Thursday, September 8th, 2016


Genius is as Genius Does

Due to my travel schedule, NextDraft will not be published on Friday.

"Such results contradict long-established ideas suggesting that expert performance is built mainly through practice -- that anyone can get to the top with enough focused effort of the right kind. SMPY, by contrast, suggests that early cognitive ability has more effect on achievement than either deliberate practice or environmental factors such as socio-economic status." Before you steal the lunch money from a precociously gifted young person, consider the strong likelihood that they will one day be running the world. Sergey Brin was one. So was Mark Zuckerberg. So was Lady Gaga. From Nature (and not nurture), lessons from a 45-year study of super-smart children: How to raise a genius. Step one, start with a genius.

+ "A baby giraffe can stand within an hour of birth, and can even potentially flee predators on its first day of life. A monkey can grasp its mother and hang on for protection and nourishment. A human infant can't even hold up its own head." From The New Yorker's Maria Konnikova: Why are babies so dumb if humans are so smart?


Spinning Records

During presidential elections, we hear regular calls for candidates to release their medical records. But your medical records aren't something you release. They're something you'd have to collect. And even a couple decades into the information age, that collection is going to be complicated and it will likely include a lot of old fashioned paper. From NYT Upshot: The notion of a single file, containing medical records, is a fiction.


New Kid in Town

"Johnny Christensen, a stout and silver-whiskered retired bank employee, always thought of himself as sympathetic to people fleeing war and welcoming to immigrants. But after more than 36,000 mostly Muslim asylum seekers poured into Denmark over the past two years, Mr. Christensen, 65, said, 'I've become a racist.'" Denmark's reputation and self-perception are being tested by an influx of refugees from Syria.

+ WaPo: A Danish school now separates children by ethnicity.


Nine Eleven at Fifteen

"The symptoms these patients have are terrifying. They will suddenly wake up and find they cannot breathe." As we approach the fifteenth anniversary of 9/11, Newsweek looks at its second wave: Cancer and other diseases linked to the 2001 attacks are surging.


Let’s Redirect Some of That Energy

"Let's take these individuals who are vulnerable to ISIS' recruitment messaging and instead show them information that refutes it." Can Google change the intentions of would-be Jihadis by creating an anti-ISIS search advertising campaign? Andy Greenberg on Google's clever plan to redirect aspiring ISIS recruits.


Party of One

"He is not fat, but the job stands between him and leanness: he can't turn down food. 'My body is not my own.'" The New Yorker's Ian Parker on the unique job of making or breaking restaurants as the NYT food critic. Pete Wells Has His Knives Out.

+ "Bear with me. This isn't some smug tirade against a widely beloved populist icon. Nor is it about to become some semi-precious ode to the important myth status of mass consumer goods. I don't have a horse in this race. I'm just setting up how I lived twenty-four years without ever trying Coke, or any cola for that matter." From Eater: The 24-Year-Old Coca-Cola Virgin.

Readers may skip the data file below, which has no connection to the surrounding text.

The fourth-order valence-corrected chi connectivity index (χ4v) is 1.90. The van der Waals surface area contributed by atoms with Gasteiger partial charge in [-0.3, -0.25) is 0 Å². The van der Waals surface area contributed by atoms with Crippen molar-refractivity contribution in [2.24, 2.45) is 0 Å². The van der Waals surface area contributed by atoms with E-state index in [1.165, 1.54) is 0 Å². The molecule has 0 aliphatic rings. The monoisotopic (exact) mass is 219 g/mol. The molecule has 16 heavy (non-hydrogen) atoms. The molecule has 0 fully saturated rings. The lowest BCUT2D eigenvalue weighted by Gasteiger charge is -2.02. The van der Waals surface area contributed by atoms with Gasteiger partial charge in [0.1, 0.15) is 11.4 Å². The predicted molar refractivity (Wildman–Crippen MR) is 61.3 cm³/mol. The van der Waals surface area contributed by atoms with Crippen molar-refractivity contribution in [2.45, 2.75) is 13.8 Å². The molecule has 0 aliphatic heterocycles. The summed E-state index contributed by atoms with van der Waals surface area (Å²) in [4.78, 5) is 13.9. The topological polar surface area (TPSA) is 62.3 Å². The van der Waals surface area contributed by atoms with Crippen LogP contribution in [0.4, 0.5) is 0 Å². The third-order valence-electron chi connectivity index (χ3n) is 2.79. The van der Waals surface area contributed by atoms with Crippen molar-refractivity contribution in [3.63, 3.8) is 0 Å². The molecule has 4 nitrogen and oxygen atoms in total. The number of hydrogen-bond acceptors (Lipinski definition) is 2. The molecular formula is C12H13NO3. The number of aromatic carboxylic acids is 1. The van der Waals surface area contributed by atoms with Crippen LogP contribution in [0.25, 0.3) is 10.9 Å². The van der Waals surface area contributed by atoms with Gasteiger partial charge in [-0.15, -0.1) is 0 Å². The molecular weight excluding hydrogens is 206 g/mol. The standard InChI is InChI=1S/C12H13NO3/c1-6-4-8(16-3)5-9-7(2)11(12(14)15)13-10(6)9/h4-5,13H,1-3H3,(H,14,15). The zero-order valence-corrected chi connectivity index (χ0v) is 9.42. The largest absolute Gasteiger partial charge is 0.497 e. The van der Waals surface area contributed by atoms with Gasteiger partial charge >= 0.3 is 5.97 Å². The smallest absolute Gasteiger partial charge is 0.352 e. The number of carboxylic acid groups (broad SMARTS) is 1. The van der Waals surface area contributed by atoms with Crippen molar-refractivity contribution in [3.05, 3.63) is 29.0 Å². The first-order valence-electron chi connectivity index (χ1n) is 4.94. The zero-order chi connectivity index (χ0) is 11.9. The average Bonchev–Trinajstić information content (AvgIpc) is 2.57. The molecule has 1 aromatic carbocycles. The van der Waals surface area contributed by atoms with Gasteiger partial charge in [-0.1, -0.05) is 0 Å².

Lego My Aleppo

"Johnson's inability to locate Aleppo, where men, women, and children are being eradicated every day, most recently by chlorine-gas attacks, was pathetic, the equivalent of a candidate for President in 1964 being unable to summon the location of Hanoi or Saigon." David Remnick on Libertarian candidate Gary Johnson who asked this question during an interview: "And what is Aleppo?" (In fairness, most Americans don't know what a Gary Johnson is either.)

+ InFocus has a photo essay for those who need a refresher: What is Aleppo? This is Aleppo.

+ Gary Johnson's spotlight-grabbing lack of knowledge was good news for Matt Lauer who was taking a ton of heat for what many of his colleagues saw as a poor performance during an NBC forum with Clinton and Trump. (You expected Matt Lauer to get tough with Donald Trump? He couldn't even get the truth out of Ryan Lochte.)


Here Kitty, Kitty

"Because they're so cute and beloved, we have little conception of -- and little incentive to find out -- how much damage cats are doing to our environment. When researcher Scott Loss tallied up the number of animals killed by North American housecats in a single year, the results were absolutely staggering: between 6.3 and 22.3 billion mammals, between 1.3 and 4 billion birds, between 95 and 299 million amphibians, and between 258 and 822 million reptiles." The LA Review of Books with The Case Against Cats. (I've slept with one eye open for the last couple decades.)


Hole-y War

Buzzfeed's John Paczkowski on why Apple killed the headphone jack. (Don't complain or they'll take away the screen next.)

+ Quartz: By scrapping your antiquated headphones, Apple is doing something extraordinary for music. Or at least doing something audiophiles have been doing for years. (I heard that If you push the EarPods a little further into your ear, you can use Apple Pay without a device.)


Bottom of the News

Students at Virginia Tech are about to be guinea pigs in a study of how humans will adapt to life in the future. Yes, Alphabet and Chipotle are bringing burrito delivery drones to campus. I assume at some point they'll test the system with real burritos.

+ As football season approaches, here's a look at the origins of all 32 NFL team names.

+ I'll be out on Friday, so we'll miss Weekend Whats this week. But last week's really should be enough to keep you going for a while.